“But Thornton, it’s a love scene!”
“That’s for the audience to decide.”

A humorous anecdote from Tennessee Williams about the New Haven opening of Streetcar:

“Streetcar” opened in New Haven in early November of 1947, and nobody seemed to know what the notices were or to be greatly concerned. After the New Haven opening night we were invited to the quarters of Mr. Thornton Wilder, who was in residence there. It was like having a papal audience. We all sat about this academic gentleman while he put the play down as if delivering a papal bull. He said that it was based upon a fatally mistaken premise. No female who had ever been a lady (he was referring to Stella) could possibly marry a vulgarian such as Stanley.

We sat there and listened to him politely. I thought, privately, This character has never had a good lay.

Thornton Wilder’s annotations in his copy of James Joyce’s Finnegans Wake.


And finally:

For the Library of America’s fantastic Moviegoer site (you should definitely be reading if you aren’t already), Armond White wrote a gorgeous defense of the much-maligned Hello, Dolly!, the movie. It’s a must-read, especially for those of us – like my entire group of friends – who can recite the movie start to finish: Hello, Dolly! is still looking swell on the big screen

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Happy Birthday, Charlie Chaplin

Some years ago, I wrote an essay about Charlie Chaplin and what it means to “be funny,” and what it means when it operates on such a genius level as Chaplin. It’s in the details. Details can’t be taught. For instance, in the famous dinner-roll dance scene above: the way he looks all the way to the right. He commits to that move. And then, what makes it funnier, is the small eyebrow-raise as he looks down, like, “Yup. Check me out. I know I’m an awesome dancer. Yup.” Put it all together: Genius.

It’s like perfect pitch. Either you have it or you don’t.

Here’s my essay:

Why actors still talk about Charlie Chaplin, and what he teaches them about not acting funny

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Ebertfest 2017 Preview

So proud and honored that our short film July and Half of August is part of the impressive 2017 Ebertfest lineup. The video of me there is from the Albuquerque festival. I had just arrived at the hotel, and had just found out about Prince’s death. Like, half an hour earlier. I had no idea I would be interviewed. I had been crying. Anyway: thank you Chaz Ebert for that beautiful piece, and thank you Chaz and Nate Kohn for having our film play at the festival. It’s a huge honor.

Something separate, but connected
I do just want to mention one small personal thing. Those of you who read me regularly are familiar with “Michael.” A friend of mine. We go way WAY back. (I just wrote about one of our more ridiculous experiences together. But this is really the main piece I wrote about us. It’s extremely intense and at one point sexually explicit and I probably wouldn’t write it that way now. But it captures exactly what he meant to me and what he continued to mean. Michael’s read it, of course.) Something profound existed between us – and it was there instantly – and I suppose it is still there. I never see him. But we are connected and – as we were back then – supportive of one another’s pursuits. (Michael and I were obsessed with Mickey Rourke during our time together, and with the news of The Wrestler, we both lost our minds. And we couldn’t talk about it to anyone else but each other. Nobody else was as insane about Rourke in our circles of friends as we were. I eventually wrote this gigantic piece: Gone Away, Come Back: Mickey Rourke – which was the first piece of film writing I did that “traveled”. It was linked on the IMDB homepage, for example. Anyway, Michael and I were so whipped up into a frenzy about Rourke’s resurgence that it bled onto the site – always with Michael’s permission. Witness: Post, Post, Post, Post, Post.) But anyway, as most of you know, Michael’s film Kwik Stop played at the 2002 Ebertfest (when it was known as the Overlooked Film Festival). I wrote about Roger’s review of it here.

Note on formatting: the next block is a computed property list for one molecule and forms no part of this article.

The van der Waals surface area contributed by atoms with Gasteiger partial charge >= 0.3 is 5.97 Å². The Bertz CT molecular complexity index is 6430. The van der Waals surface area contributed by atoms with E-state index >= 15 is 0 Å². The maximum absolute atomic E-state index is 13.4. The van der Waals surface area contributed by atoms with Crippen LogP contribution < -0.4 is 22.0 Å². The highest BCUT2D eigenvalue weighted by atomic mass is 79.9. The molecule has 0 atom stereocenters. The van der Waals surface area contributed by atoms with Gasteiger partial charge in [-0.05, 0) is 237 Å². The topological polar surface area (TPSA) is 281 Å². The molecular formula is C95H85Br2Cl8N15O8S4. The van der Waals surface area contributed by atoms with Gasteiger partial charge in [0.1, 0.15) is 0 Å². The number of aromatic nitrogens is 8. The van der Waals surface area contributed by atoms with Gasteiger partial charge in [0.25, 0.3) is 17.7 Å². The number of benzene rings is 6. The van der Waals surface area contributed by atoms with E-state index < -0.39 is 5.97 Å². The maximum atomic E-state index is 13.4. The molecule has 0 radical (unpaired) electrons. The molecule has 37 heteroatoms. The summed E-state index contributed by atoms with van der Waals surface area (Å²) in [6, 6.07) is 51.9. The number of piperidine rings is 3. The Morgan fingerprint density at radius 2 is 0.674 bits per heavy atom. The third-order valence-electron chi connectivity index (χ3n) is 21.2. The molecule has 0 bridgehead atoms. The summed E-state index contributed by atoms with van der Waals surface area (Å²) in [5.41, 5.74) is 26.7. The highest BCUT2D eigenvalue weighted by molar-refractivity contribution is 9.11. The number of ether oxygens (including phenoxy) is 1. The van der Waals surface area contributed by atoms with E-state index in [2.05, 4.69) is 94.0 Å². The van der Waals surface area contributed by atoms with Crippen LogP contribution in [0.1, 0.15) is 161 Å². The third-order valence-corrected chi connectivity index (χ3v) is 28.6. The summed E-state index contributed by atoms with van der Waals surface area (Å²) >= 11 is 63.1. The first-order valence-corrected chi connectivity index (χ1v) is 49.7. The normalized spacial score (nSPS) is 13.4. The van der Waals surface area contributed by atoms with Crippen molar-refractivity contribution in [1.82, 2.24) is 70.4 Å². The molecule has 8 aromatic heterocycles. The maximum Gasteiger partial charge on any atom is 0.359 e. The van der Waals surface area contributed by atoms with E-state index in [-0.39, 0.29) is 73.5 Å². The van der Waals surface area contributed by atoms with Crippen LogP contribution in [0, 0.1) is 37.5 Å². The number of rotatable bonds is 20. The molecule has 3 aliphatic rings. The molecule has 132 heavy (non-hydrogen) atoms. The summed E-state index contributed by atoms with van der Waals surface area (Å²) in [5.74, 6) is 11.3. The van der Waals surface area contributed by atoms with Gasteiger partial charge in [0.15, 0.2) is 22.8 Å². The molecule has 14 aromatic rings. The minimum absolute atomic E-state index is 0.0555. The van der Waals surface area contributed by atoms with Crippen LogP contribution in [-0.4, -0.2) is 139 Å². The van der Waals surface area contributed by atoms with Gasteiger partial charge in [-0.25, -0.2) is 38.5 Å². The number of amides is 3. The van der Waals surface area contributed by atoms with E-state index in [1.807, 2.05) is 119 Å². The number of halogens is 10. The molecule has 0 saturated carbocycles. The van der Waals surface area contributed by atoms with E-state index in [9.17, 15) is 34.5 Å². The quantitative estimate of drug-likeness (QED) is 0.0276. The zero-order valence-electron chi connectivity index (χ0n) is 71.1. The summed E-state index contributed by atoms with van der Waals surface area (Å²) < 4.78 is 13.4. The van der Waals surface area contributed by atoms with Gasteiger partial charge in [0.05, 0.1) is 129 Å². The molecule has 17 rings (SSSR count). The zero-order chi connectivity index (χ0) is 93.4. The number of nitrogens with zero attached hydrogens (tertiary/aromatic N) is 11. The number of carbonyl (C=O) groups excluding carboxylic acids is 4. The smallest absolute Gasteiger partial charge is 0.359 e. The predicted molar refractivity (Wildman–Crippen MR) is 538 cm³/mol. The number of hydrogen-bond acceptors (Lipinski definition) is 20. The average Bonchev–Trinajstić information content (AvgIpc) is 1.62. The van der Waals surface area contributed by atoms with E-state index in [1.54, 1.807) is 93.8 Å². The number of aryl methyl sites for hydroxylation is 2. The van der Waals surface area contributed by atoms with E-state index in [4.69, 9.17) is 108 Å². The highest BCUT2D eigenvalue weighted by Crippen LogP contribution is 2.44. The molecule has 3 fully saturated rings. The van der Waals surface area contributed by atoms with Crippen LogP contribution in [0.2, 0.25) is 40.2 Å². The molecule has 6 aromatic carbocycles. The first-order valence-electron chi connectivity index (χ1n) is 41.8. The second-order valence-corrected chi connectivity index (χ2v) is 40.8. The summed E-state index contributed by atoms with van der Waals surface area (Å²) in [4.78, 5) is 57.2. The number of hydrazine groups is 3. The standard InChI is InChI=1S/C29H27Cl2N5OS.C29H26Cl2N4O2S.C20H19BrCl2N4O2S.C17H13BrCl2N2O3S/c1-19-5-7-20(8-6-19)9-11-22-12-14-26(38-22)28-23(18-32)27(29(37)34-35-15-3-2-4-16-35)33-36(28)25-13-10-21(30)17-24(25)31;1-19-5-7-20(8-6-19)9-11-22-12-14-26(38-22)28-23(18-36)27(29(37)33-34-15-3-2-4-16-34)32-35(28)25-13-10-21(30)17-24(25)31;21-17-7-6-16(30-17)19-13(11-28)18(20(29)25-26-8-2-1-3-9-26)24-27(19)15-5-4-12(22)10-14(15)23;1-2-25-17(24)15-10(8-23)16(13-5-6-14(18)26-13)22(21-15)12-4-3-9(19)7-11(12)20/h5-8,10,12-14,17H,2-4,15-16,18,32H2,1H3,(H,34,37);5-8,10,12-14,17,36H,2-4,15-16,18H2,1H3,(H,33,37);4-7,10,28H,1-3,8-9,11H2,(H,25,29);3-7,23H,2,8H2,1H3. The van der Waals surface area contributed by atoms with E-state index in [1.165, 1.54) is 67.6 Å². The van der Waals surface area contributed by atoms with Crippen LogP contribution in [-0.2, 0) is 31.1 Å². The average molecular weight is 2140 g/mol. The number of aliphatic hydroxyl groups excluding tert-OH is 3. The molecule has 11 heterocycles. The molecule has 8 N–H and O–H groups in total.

The point of all of this is:

Michael and I dated when we were – basically – kids. But our connection was real. We were aware of it at the time. Our relationship is a very special memory for the both of us.

So … what are the odds … what are the freakin’ odds … that these two rumpled happy Gen-X kids …

… would both have films play at Ebertfest? So many years apart? One having nothing to do with the other?

Considering how our relationship was, and how it has developed since, and how important we are to one another – in a way not easily definable – it seems so beautiful, so right, in an eerily symmetrical way … that we would both go through this exact same thing, decades apart.